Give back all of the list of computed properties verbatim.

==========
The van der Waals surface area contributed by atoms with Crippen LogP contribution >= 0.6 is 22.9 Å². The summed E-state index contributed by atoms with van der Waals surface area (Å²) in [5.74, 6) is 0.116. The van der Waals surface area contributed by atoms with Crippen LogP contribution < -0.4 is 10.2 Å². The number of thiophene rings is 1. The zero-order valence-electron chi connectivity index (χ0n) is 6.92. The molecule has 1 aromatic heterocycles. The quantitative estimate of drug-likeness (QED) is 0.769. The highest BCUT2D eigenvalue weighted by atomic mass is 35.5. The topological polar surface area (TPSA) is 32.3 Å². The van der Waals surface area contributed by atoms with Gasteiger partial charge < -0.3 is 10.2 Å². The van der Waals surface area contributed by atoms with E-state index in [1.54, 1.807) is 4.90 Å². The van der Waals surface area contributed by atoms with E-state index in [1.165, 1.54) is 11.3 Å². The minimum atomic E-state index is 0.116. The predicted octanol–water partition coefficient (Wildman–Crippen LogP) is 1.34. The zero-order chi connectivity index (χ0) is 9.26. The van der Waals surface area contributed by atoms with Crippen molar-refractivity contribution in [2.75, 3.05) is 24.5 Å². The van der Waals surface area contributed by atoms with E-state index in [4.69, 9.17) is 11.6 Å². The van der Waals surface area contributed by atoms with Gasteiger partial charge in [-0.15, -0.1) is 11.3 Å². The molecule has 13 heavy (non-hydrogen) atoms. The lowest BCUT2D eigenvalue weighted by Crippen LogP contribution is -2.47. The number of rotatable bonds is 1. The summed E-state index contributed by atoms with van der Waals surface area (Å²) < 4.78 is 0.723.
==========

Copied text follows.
The van der Waals surface area contributed by atoms with Crippen LogP contribution >= 0.6 is 22.9 Å². The summed E-state index contributed by atoms with van der Waals surface area (Å²) in [5.74, 6) is 0.116. The van der Waals surface area contributed by atoms with Crippen LogP contribution < -0.4 is 10.2 Å². The number of thiophene rings is 1. The zero-order valence-electron chi connectivity index (χ0n) is 6.92. The molecule has 1 aromatic heterocycles. The quantitative estimate of drug-likeness (QED) is 0.769. The highest BCUT2D eigenvalue weighted by atomic mass is 35.5. The topological polar surface area (TPSA) is 32.3 Å². The van der Waals surface area contributed by atoms with Gasteiger partial charge < -0.3 is 10.2 Å². The van der Waals surface area contributed by atoms with E-state index in [1.54, 1.807) is 4.90 Å². The van der Waals surface area contributed by atoms with E-state index in [1.165, 1.54) is 11.3 Å². The minimum atomic E-state index is 0.116. The predicted octanol–water partition coefficient (Wildman–Crippen LogP) is 1.34. The zero-order chi connectivity index (χ0) is 9.26. The van der Waals surface area contributed by atoms with Crippen molar-refractivity contribution in [2.75, 3.05) is 24.5 Å². The van der Waals surface area contributed by atoms with E-state index in [4.69, 9.17) is 11.6 Å². The van der Waals surface area contributed by atoms with Gasteiger partial charge in [-0.15, -0.1) is 11.3 Å². The molecule has 13 heavy (non-hydrogen) atoms. The lowest BCUT2D eigenvalue weighted by Crippen LogP contribution is -2.47. The number of rotatable bonds is 1. The summed E-state index contributed by atoms with van der Waals surface area (Å²) < 4.78 is 0.723.